As the Moon landing anniversary approaches, the Moon, Earth and Sun are lining up for their own party in the sky this week.
If you’re up before dawn on Wednesday morning you may notice a chunk bitten out of the Moon’s right-hand side.
Starting at 6.01am (AEST) at least some of this partial eclipse will be visible if you have a good view of the horizon and the weather holds out.
“I think it’s definitely worth getting up and having a moon festival this week,” said Dr Andrew Jacob of Sydney Observatory.
“And this will be the last lunar eclipse of any type that we really get to see for another couple of years.”
A lunar eclipse occurs when the darkest part of Earth’s shadow – the umbra – crosses the face of the Moon.
During a total lunar eclipse the Sun, Earth and Moon are perfectly lined up so Earth’s shadow falls directly across all the moon.
“Technically we call it a syzygy. The Sun, the Earth and the Moon are lined up in a straight line.”
But during a partial eclipse the alignment is slightly out, so not all of the Moon is covered by the darkest part of Earth’s shadow.
When to see it
Everyone across Australia will see the eclipse begin at the same time (see timezone conversions below).
How much of this eclipse – and what you actually see – will depend upon where you live.
While some or all the eclipse can be seen right across Australia, the west has the best seats for super-keen early risers.
“For the eastern states it’ll be obvious that there’s that chunk out. For the west it will be very, very clear that there’s an eclipse happening,” Dr Jacob said.
At its peak, around 40 to 45 per cent of the full Moon’s face will go dark. But only people living in Western Australia will see the eclipse from the beginning to end.
“The west will see the bottom right hand half of the Moon in shadow, in eclipse and nice and dark before the Moon sets.”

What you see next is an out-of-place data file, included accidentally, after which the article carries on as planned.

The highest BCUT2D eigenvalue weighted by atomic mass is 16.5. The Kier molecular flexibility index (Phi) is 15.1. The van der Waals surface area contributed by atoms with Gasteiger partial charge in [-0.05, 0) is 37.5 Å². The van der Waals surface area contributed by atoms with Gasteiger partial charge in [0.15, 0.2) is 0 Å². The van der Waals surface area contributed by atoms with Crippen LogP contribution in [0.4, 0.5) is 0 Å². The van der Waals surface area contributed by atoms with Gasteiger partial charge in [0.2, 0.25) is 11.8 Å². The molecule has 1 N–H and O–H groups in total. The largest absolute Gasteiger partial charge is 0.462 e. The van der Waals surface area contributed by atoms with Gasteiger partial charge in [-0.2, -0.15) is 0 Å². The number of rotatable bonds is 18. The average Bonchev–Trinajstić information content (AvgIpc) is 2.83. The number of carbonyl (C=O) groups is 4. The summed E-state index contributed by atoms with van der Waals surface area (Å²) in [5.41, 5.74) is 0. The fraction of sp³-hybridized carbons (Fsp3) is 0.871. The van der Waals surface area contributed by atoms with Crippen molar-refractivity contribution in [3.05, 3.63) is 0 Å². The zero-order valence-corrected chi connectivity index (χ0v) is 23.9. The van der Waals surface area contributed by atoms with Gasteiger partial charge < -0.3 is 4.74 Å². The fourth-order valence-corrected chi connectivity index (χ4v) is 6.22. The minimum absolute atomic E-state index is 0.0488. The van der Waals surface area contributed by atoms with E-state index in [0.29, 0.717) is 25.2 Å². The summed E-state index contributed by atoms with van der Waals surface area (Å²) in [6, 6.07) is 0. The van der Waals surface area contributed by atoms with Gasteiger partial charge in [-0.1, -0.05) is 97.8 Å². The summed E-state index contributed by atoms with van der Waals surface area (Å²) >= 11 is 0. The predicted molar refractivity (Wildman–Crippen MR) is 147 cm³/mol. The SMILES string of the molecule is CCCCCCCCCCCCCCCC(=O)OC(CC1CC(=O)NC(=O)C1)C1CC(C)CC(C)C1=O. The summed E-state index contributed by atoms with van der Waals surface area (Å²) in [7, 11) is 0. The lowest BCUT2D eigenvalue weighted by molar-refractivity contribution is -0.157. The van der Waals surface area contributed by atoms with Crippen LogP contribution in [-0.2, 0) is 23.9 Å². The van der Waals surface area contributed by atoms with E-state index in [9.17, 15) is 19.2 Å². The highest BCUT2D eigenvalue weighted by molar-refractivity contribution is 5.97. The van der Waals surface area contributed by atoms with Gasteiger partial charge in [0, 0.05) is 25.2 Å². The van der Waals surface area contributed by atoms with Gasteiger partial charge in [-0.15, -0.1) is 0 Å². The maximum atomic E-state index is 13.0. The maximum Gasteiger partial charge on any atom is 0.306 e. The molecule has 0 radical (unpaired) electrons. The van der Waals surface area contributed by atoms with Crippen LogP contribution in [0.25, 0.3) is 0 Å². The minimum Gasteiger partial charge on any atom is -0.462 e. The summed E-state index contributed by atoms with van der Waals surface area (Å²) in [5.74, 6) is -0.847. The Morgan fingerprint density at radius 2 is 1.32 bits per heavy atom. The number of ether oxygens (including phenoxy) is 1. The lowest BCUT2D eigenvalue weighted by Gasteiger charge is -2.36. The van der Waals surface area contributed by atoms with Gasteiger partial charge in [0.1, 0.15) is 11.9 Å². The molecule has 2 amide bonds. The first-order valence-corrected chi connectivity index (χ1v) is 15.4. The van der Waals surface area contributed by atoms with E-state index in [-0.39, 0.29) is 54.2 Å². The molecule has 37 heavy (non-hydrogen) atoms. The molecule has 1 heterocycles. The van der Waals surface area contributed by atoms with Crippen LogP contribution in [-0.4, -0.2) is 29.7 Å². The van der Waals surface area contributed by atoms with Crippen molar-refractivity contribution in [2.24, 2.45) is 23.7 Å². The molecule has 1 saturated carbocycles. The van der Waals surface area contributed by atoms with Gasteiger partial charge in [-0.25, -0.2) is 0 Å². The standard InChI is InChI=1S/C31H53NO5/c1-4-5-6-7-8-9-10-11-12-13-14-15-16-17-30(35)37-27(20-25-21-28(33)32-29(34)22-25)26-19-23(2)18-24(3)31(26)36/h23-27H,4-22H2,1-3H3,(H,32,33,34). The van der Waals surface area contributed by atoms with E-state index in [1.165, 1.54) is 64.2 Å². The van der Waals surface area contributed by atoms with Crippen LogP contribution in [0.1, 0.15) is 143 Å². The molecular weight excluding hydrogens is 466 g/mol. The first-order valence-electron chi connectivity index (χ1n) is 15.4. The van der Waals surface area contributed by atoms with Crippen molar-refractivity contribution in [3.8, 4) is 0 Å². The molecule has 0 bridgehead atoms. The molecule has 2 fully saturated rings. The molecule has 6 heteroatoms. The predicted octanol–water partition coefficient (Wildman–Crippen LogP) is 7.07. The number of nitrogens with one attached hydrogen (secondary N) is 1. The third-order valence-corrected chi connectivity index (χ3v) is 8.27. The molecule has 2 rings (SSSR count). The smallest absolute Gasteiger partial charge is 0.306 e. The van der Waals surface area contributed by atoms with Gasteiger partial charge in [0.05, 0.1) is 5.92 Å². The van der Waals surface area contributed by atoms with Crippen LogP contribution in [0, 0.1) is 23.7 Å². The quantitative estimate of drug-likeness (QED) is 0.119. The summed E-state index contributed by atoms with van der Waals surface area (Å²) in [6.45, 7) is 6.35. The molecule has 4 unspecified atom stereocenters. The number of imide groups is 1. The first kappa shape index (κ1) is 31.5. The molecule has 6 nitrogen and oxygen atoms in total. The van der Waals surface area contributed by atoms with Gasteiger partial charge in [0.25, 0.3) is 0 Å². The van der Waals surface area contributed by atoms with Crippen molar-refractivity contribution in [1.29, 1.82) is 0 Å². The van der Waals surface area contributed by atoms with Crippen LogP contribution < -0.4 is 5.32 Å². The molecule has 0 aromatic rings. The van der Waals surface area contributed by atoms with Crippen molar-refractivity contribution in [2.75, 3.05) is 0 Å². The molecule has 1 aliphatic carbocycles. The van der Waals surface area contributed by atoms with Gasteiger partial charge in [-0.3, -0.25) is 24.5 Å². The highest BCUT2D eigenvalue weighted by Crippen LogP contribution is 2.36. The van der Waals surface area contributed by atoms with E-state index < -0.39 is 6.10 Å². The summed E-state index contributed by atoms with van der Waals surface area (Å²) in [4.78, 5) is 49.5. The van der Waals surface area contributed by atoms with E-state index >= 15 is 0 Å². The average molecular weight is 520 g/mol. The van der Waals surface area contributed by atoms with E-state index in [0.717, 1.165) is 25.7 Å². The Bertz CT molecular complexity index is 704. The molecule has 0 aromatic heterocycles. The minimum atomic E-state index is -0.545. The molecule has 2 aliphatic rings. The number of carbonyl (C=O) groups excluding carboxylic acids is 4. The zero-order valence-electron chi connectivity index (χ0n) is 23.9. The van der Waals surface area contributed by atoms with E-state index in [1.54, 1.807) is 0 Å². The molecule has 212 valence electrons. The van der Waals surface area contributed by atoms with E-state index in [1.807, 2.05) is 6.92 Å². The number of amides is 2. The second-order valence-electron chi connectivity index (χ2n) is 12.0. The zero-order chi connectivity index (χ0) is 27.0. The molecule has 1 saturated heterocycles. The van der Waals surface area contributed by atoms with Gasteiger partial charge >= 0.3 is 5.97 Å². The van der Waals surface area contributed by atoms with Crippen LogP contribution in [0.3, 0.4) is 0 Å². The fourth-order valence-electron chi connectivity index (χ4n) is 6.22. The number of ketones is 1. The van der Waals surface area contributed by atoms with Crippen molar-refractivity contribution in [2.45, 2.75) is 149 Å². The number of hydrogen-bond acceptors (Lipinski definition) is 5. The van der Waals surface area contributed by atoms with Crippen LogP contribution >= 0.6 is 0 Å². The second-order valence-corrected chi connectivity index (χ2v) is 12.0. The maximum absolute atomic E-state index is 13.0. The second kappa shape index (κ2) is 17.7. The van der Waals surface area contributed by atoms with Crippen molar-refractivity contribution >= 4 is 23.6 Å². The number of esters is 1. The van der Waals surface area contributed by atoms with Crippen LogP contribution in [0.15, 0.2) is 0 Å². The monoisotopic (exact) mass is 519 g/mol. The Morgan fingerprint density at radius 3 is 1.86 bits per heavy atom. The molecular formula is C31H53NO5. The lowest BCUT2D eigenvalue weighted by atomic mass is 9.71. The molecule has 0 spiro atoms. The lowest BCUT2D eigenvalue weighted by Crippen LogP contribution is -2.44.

In the eastern states the Moon sets below the horizon before maximum eclipse, or is right on the horizon at moonset.
But even though you won’t be able to see the eclipse at its fullest point in the east, the Moon will look massive as it sinks into the horizon, thanks to a trick of the brain.
“The moon illusion, where the moon appears larger when it’s on the horizon, definitely comes into play so that will be quite a nice effect,” Dr Jacob said.
So will it look red?
The reddish colour typically seen in total lunar eclipses is caused by a combination of the bending and scattering of light through Earth’s atmosphere, and the amount of cloud and dust.
“If you have a perfect weather report you could estimate [the colour of a lunar eclipse], but no one ever quite knows whether it’s going to be a deeper colour, or a more brick red, blood red, pale red or crimson red.”
But during a partial lunar eclipse the contrast between the brightly lit Moon and the part in shadow makes it hard for your eyes to pick out the reddish tinge.
In the eastern states, the approaching dawn will make it even harder.
“I don’t think it will be visible at all. Just too small an amount of the Moon is covered to see that reddish colour before it sets in the eastern states.”
But Dr Jacob said Western Australia may be luckier because the Moon is up for longer and sees the entire eclipse.
“The eclipse probably covers enough of the Moon that there’ll be a tinge of red,” he predicted.
And that’s as good as it’s going to get until May 26, 2021.